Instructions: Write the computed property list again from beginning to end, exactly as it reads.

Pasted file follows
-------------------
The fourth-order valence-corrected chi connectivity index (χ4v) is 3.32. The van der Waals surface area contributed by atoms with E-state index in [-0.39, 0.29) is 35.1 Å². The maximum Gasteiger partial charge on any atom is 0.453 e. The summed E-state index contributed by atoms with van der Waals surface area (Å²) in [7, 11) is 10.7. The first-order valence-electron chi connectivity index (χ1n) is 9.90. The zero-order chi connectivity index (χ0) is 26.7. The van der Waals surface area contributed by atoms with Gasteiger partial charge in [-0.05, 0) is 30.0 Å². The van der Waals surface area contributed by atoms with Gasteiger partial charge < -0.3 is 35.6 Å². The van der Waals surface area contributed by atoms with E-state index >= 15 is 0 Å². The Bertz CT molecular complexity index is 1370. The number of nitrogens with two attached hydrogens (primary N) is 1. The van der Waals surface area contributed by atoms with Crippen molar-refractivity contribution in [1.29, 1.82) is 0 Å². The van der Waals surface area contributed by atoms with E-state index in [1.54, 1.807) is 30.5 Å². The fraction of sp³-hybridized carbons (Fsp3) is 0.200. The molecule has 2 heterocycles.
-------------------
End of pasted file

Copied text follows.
The fourth-order valence-corrected chi connectivity index (χ4v) is 3.32. The van der Waals surface area contributed by atoms with E-state index in [-0.39, 0.29) is 35.1 Å². The maximum Gasteiger partial charge on any atom is 0.453 e. The summed E-state index contributed by atoms with van der Waals surface area (Å²) in [7, 11) is 10.7. The first-order valence-electron chi connectivity index (χ1n) is 9.90. The zero-order chi connectivity index (χ0) is 26.7. The van der Waals surface area contributed by atoms with Gasteiger partial charge in [-0.05, 0) is 30.0 Å². The van der Waals surface area contributed by atoms with Gasteiger partial charge < -0.3 is 35.6 Å². The van der Waals surface area contributed by atoms with E-state index >= 15 is 0 Å². The Bertz CT molecular complexity index is 1370. The number of nitrogens with two attached hydrogens (primary N) is 1. The van der Waals surface area contributed by atoms with Crippen molar-refractivity contribution in [1.29, 1.82) is 0 Å². The van der Waals surface area contributed by atoms with E-state index in [1.54, 1.807) is 30.5 Å². The fraction of sp³-hybridized carbons (Fsp3) is 0.200. The molecule has 2 heterocycles.